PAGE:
The appellant contends that following this meeting he was issued a business license. He was told that the building permit required by the ordinances of the city would be forthcoming and professes to have been assured that there would be no objection to the operation of the quarry by the City of Trussville. Following this meeting, the appellant entered into several agreements, the final agreement with the landowner to pay him $1,000 per month for not less than four years after the quarrying operations were commenced. Appellant agreed to supply customers varying amounts of limestone which it anticipated obtaining from the operation of the quarry on the property in question.

At no time was the building permit issued by the city, although the appellant made application for one. Subsequent to the meeting referred to above, the City of Trussville returned to appellant the amount it had paid for the business license. In response to appellant's application for a building permit or license, it is argued by the appellees that the City Building Inspector made a thorough investigation of the applications and concluded that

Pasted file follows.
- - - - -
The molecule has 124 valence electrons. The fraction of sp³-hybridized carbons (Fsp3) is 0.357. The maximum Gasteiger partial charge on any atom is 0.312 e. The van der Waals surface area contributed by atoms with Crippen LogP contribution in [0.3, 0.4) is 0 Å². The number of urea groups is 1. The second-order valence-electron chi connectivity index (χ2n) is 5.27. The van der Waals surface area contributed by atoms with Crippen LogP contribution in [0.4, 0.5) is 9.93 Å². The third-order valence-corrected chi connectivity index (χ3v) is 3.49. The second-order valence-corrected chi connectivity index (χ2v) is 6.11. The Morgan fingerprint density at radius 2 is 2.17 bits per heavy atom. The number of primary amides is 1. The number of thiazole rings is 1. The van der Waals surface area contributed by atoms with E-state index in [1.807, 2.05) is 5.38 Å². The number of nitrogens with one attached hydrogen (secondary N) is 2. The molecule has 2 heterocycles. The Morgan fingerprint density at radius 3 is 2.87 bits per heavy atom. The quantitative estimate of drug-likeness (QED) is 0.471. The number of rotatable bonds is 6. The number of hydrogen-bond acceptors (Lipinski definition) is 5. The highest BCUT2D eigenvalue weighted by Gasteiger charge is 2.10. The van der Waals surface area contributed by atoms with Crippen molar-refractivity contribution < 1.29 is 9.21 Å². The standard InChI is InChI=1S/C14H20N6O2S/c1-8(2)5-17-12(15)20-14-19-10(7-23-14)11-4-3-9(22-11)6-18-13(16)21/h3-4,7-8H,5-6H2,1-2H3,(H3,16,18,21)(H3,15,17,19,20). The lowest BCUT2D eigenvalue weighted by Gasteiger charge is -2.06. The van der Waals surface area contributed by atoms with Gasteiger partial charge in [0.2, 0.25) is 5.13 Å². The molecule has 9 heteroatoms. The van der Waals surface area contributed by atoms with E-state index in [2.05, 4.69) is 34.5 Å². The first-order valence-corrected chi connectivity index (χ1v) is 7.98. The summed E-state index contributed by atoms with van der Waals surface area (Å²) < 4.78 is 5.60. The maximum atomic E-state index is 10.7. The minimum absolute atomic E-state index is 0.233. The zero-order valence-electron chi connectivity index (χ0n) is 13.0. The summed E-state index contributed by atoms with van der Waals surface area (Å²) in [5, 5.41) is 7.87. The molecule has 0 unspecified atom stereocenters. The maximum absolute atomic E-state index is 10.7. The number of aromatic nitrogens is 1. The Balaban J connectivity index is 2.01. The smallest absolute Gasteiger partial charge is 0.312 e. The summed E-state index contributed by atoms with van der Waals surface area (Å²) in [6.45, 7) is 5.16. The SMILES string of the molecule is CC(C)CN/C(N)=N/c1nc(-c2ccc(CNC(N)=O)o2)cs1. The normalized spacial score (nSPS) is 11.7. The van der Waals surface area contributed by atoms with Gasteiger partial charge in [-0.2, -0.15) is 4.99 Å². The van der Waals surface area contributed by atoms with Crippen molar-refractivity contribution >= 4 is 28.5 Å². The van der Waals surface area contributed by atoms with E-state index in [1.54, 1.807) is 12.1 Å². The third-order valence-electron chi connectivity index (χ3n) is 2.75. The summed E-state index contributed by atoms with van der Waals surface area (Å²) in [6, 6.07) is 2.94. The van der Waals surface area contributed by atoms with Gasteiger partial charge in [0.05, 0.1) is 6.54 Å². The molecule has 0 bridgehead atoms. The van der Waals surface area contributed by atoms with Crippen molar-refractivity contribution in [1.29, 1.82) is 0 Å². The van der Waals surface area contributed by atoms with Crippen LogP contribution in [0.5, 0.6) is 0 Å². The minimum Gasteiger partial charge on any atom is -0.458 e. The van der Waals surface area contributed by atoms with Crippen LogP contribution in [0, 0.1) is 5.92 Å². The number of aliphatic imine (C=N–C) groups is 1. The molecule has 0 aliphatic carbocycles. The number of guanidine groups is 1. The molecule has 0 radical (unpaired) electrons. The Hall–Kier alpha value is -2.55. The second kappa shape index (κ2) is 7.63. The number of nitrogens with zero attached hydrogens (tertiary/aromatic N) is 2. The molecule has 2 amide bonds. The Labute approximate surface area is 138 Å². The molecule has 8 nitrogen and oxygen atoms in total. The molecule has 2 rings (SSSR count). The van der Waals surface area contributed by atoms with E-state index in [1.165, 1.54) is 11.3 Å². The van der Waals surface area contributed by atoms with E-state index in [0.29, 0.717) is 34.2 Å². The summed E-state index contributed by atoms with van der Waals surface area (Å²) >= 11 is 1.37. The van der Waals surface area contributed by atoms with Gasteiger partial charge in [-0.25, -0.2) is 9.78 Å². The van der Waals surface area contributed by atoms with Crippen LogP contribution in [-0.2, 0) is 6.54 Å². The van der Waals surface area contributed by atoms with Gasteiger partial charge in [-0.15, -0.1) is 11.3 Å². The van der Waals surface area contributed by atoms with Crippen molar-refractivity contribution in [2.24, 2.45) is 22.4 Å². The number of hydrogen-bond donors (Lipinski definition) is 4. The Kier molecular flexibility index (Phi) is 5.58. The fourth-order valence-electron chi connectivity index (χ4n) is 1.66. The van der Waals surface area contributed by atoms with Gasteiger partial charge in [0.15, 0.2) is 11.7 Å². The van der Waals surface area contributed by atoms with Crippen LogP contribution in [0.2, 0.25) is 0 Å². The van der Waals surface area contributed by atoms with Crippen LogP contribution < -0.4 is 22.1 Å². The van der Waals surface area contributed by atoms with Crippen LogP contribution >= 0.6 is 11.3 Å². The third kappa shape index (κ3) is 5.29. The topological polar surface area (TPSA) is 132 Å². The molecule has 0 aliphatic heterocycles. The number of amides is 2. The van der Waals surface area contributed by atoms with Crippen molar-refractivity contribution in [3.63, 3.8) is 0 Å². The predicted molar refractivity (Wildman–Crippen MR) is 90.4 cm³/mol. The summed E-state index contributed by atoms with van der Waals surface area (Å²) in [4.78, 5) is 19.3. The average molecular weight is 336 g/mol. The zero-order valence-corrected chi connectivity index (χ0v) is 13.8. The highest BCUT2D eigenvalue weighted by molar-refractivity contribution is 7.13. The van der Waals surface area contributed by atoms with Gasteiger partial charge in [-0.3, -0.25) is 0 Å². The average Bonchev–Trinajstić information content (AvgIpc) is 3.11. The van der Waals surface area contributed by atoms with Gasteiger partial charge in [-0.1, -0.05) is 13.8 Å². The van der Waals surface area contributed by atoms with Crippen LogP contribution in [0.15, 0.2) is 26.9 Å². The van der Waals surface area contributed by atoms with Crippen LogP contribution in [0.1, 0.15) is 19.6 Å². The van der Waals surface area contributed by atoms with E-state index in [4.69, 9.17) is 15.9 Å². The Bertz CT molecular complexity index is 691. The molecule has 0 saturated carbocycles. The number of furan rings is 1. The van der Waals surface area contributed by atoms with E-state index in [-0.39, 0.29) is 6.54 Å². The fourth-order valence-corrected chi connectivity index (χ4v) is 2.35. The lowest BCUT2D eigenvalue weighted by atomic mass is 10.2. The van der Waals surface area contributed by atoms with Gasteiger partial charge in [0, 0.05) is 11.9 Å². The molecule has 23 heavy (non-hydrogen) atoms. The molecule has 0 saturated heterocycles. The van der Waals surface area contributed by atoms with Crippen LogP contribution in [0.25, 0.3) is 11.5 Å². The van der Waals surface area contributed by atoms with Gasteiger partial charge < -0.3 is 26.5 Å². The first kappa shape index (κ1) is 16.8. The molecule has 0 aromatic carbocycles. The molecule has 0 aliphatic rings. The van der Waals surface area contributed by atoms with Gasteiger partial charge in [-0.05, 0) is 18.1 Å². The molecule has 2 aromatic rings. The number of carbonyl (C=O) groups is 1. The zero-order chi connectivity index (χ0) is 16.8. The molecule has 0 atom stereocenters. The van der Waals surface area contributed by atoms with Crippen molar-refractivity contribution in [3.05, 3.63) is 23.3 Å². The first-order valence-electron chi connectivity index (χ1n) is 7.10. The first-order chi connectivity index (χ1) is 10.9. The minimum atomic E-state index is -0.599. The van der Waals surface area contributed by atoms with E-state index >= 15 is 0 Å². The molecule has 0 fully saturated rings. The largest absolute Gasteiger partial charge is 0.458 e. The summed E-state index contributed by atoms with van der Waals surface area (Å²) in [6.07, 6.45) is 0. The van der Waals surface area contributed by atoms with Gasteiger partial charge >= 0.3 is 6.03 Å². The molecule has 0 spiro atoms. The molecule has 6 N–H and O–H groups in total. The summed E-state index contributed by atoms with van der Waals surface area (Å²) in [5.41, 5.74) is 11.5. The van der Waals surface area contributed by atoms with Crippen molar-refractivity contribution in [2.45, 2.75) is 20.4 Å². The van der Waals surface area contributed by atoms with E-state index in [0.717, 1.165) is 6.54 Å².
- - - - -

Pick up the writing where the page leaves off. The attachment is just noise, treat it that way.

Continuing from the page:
"* * * the operation proposed by Southern Rock Products Company for which they sought a permit in applications dated March 22 and April 13, 1965, would cause noise, vibration, fumes, dust and other objectionable conditions which would affect a considerable portion of Trussville."

The property in question is classified by ordinance of the appellee City of Trussville as M-2 General Industry and the ordinance with respect thereto provides: